Aid group begins loading second shipment for Gaza after successful pilot run

First ship carrying 200 tonnes of relief reached enclave's coast on Friday to launch sea route from Cyprus

Pallets of food aid from the US charity World Central Kitchen and the UAE are loaded on to a vessel preparing to depart for Gaza from Larnaca, Cyprus. AP
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Aid organisation World Central Kitchen began loading a second ship with food and supplies for Gaza on Saturday after a successful pilot shipment reached the besieged enclave a day earlier.

“We are now at night working non-stop to get more aid to Gaza via the sea. We are loading a new boat ready to deliver more aid – inside these pallets are beans, canned meat, flour, rice, and of course we have dates,” said Juan Camilo of WCK, a partner in the relief operation that also involves the UAE and Cyprus.

A ship belonging to Spanish NGO Open Arms, towing a barge with 200 tonnes of food, arrived off the Gaza coast on Friday with the first delivery of aid to the enclave by sea since Israel declared war on Hamas, the militant group that governs the Palestinian territory, in October last year.

A WCK team in Gaza built a jetty for aid to be unloaded from incoming vessels.

As of Saturday morning, the ship had unloaded 130 pallets of equipment and 115 tonnes of food and water, which were then loaded onto 12 lorries that will distribute the aid to areas in northern Gaza, where about 700,000 people have been cut off from supplies by the war.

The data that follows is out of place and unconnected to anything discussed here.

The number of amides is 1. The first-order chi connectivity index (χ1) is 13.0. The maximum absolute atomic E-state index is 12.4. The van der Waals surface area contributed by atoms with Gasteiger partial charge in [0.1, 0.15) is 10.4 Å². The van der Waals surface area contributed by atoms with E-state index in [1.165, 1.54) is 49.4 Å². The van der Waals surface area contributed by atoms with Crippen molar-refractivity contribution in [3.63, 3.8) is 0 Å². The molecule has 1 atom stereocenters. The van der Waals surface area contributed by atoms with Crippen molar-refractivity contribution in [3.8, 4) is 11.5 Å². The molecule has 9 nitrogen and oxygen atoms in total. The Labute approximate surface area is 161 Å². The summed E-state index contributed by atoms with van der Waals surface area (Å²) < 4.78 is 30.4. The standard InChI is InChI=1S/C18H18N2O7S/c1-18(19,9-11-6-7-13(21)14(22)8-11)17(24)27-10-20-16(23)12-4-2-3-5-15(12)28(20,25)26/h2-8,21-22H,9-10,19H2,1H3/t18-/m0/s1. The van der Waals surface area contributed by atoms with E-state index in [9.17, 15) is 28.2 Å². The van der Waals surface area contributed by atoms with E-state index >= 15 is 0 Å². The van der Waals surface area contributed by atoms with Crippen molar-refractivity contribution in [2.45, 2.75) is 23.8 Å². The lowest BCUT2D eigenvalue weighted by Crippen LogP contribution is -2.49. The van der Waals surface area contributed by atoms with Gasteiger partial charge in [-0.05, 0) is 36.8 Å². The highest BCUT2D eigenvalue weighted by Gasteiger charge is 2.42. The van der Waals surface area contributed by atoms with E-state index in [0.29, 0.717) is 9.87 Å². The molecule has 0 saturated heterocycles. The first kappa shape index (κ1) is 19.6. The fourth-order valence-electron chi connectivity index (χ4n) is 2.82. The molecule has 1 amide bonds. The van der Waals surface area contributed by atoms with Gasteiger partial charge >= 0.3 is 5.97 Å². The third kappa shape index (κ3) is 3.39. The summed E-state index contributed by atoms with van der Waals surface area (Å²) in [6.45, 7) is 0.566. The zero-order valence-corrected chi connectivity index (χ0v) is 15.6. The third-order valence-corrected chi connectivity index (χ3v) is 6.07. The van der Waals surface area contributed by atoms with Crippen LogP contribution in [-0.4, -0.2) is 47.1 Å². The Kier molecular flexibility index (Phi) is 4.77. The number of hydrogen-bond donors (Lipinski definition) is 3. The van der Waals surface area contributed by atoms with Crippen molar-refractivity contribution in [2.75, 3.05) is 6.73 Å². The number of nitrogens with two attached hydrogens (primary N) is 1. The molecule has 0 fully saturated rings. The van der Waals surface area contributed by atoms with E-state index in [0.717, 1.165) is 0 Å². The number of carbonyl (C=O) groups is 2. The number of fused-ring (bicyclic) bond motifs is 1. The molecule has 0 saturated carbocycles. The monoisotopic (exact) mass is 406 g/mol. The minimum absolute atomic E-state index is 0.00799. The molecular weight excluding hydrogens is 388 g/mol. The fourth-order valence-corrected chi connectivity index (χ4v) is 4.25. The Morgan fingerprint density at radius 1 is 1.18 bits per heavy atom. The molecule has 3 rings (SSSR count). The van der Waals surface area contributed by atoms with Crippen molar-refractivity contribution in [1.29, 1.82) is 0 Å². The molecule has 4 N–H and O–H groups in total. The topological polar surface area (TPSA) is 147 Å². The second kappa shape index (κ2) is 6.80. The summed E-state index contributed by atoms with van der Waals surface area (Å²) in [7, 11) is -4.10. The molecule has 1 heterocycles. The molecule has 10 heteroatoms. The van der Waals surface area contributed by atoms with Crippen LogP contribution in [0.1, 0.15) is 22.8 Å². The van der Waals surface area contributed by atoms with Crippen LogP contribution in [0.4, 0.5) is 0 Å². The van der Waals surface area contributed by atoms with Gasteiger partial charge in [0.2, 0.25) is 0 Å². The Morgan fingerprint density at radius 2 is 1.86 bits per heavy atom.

"All cargo was offloaded and is being readied for distribution in Gaza," the group said.

It was not clear when the lorries would begun carrying the aid into northern Gaza, but the Israeli army confirmed that they had already passed security checks.

The second shipment of aid would be about 240 tonnes comprising "pallets of canned goods and bulk product including beans, carrots, canned tuna, chickpeas, canned corn, parboiled rice, flour, oil and salt", WCK said.

The ship will also carry a forklift and a crane to assist with deliveries, although it is not yet clear when it will set sail, the group said.

Earlier last week, in a joint interview with The National, WCK chief executive Erin Gore and the UAE Minister of State for International Co-operation Reem Al Hashimy said the goal of the joint humanitarian project was to prevent deaths from hunger in northern Gaza.

“The operation is to avert famine in north Gaza … what can we do to bring in enough so we are not seeing people starve to death,” Ms Al Hashimy said.

Aid agencies have warned that hundreds of thousands of people face severe hunger in Gaza after more than five months of war that has devastated the territory and restricted the delivery of aid by land. Hospitals in the north of the strip have already reported children dying of starvation.

Aid delivered by sea, and dropped from planes in a Jordanian-led initiative that has grown in recent weeks, are far from sufficient as long as access by land is restricted, humanitarian groups say.

Israel has closed all land routes into Gaza apart from two crossings on the territory's southern edge. Aid entering through the crossings is subjected to strict checks by Israel.

Distribution of the limited aid that enters the territory has been chaotic and has frequently resulted in violence in recent weeks.

Most recently, Gaza health authorities said at least 21 people were killed and 150 wounded when Israeli troops opened fire on a crowd waiting for aid near Gaza city on Thursday night.

Updated: March 16, 2024, 9:13 AM